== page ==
Boyd Gaming has agreed to sell its 50% interest in Borgata Casino for nearly $1 billion to the iconic MGM Resorts.
(Image credit: Forbes)
After the $900 million deal is finalized, MGM Resorts plan to sell Borgata Casino’s shares to their partner MGM Growth Properties – real estate investment trust – which will then in turn lease it back to them for $100 million per year.
Boyd Gaming are obliged to make debt payments – around $300 million – after the sale is complete, which will leave them with a $600 million. The influx of capital will undoubtedly please their investors – something that was echoed by the chief of Boyd Gaming.
Kevin Smith, Boyd Gaming CEO, stressed the deal will help them increase value for their shareholders, despite being “pleased” with the way Borgata Casino has performed. “While we are pleased with the performance of (Borgata Casino), this transaction is an attractive opportunity to immediately unlock significant value for our shareholders,” said Smith.
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The deal represents great value for MGM Resorts as well, as it doesn’t only allow them to consolidate their casino businesses, but also open up opportunities that weren’t previously extended to them. After complying with US online gambling laws, Borgata Casino was awarded a license to operate online gambling sites in New Jersey, which will now allow their new parent company MGM Resorts to easily make a shift to online casino gambling.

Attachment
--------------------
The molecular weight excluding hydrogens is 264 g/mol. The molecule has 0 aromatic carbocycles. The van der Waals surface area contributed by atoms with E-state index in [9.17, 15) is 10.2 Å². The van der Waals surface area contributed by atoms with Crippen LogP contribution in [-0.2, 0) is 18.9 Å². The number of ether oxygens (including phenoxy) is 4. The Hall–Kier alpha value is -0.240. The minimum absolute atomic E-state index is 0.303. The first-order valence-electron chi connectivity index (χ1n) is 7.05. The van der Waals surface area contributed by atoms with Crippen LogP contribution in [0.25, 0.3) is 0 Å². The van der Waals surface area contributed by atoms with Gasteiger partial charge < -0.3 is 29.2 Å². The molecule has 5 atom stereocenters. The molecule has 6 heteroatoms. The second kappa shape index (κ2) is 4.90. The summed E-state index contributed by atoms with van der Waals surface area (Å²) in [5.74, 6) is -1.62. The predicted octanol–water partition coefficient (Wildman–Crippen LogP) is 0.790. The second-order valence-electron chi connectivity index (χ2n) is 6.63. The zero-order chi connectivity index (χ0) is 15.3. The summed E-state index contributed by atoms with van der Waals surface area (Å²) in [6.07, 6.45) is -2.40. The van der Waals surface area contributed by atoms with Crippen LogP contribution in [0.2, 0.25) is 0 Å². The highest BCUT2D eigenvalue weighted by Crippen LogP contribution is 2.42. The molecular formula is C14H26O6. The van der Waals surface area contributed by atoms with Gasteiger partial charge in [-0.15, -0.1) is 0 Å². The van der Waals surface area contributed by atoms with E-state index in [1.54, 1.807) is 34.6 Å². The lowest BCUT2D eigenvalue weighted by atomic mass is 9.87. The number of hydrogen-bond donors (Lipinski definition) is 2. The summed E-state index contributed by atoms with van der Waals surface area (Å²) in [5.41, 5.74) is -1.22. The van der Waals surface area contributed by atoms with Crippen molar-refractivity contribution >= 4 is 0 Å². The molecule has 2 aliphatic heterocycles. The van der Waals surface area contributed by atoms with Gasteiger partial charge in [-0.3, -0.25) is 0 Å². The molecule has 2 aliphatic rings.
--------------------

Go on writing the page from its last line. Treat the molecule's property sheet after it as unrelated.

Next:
One of the heads of MGM Resorts highlighted the course of action they plan to take on their own, after taking over Borgata Casino from their partner Boyd Gaming, with whom they’ve achieved $812 million in net earnings for 12 months ending March 31. “We expect MGM Resorts to remain net leverage-neutral, as we fully consolidate Borgata’s cash flows into the MGM Resorts portfolio,” said the Executive Vice President and CFO of MGM Resorts International, Dan D’Arrigo. “Looking ahead, we believe the impact of the transactions remain consistent with our focus on further deleveraging the balance sheet.”
Jim Murren, MGM Resorts Chief Executive, commented that their latest acquisition is part of their long-term plan for the East Coast of the US, as they’re gearing up to open a casino in National Harbor, Maryland, later in the year, while another gambling hub is set to open in Springfield, Massachusetts in 2018. “We viewed Borgata as what it is, a high-quality, high-performing property that’s bucked the trend in a very tough market,” said the MGM Resorts boss.